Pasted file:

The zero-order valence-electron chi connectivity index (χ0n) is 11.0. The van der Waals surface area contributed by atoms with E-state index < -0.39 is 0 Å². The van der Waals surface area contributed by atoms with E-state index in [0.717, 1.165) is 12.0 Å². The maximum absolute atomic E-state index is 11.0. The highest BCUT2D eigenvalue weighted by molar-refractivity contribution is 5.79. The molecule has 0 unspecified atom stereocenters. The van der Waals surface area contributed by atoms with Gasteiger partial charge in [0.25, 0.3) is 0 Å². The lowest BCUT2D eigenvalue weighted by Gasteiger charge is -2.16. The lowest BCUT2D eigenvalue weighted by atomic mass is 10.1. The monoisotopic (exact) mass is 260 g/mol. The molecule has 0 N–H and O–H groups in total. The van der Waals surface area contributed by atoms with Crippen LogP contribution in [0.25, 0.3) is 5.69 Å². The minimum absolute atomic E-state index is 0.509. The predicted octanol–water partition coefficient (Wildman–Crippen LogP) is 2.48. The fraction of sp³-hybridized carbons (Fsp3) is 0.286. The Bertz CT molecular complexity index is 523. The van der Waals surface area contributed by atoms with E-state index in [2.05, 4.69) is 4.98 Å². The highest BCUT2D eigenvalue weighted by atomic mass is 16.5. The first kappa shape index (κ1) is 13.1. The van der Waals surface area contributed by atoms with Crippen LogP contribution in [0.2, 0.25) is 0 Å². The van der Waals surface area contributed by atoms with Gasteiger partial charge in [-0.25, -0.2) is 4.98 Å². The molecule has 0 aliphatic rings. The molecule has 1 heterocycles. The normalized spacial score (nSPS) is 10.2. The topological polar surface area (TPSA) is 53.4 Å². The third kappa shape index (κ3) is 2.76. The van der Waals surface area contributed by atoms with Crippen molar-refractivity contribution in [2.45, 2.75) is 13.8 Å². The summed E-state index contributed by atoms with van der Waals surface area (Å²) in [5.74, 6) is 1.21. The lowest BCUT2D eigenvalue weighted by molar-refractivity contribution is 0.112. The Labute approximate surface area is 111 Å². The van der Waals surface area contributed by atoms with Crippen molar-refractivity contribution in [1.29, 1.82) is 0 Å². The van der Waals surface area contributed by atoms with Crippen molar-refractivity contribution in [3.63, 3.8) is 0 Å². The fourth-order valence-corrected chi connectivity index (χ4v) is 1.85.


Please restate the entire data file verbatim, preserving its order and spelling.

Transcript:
The zero-order valence-electron chi connectivity index (χ0n) is 11.0. The van der Waals surface area contributed by atoms with E-state index < -0.39 is 0 Å². The van der Waals surface area contributed by atoms with E-state index in [0.717, 1.165) is 12.0 Å². The maximum absolute atomic E-state index is 11.0. The highest BCUT2D eigenvalue weighted by molar-refractivity contribution is 5.79. The molecule has 0 unspecified atom stereocenters. The van der Waals surface area contributed by atoms with Gasteiger partial charge in [0.25, 0.3) is 0 Å². The lowest BCUT2D eigenvalue weighted by Gasteiger charge is -2.16. The lowest BCUT2D eigenvalue weighted by atomic mass is 10.1. The monoisotopic (exact) mass is 260 g/mol. The molecule has 0 N–H and O–H groups in total. The van der Waals surface area contributed by atoms with Crippen LogP contribution in [0.25, 0.3) is 5.69 Å². The minimum absolute atomic E-state index is 0.509. The predicted octanol–water partition coefficient (Wildman–Crippen LogP) is 2.48. The fraction of sp³-hybridized carbons (Fsp3) is 0.286. The Bertz CT molecular complexity index is 523. The van der Waals surface area contributed by atoms with E-state index in [2.05, 4.69) is 4.98 Å². The highest BCUT2D eigenvalue weighted by atomic mass is 16.5. The first kappa shape index (κ1) is 13.1. The van der Waals surface area contributed by atoms with Crippen LogP contribution in [0.2, 0.25) is 0 Å². The van der Waals surface area contributed by atoms with Gasteiger partial charge in [-0.25, -0.2) is 4.98 Å². The molecule has 0 aliphatic rings. The molecule has 1 heterocycles. The normalized spacial score (nSPS) is 10.2. The topological polar surface area (TPSA) is 53.4 Å². The third kappa shape index (κ3) is 2.76. The van der Waals surface area contributed by atoms with Crippen molar-refractivity contribution in [2.45, 2.75) is 13.8 Å². The summed E-state index contributed by atoms with van der Waals surface area (Å²) in [5.74, 6) is 1.21. The lowest BCUT2D eigenvalue weighted by molar-refractivity contribution is 0.112. The Labute approximate surface area is 111 Å². The van der Waals surface area contributed by atoms with Crippen molar-refractivity contribution in [1.29, 1.82) is 0 Å². The van der Waals surface area contributed by atoms with Crippen molar-refractivity contribution in [3.63, 3.8) is 0 Å². The fourth-order valence-corrected chi connectivity index (χ4v) is 1.85.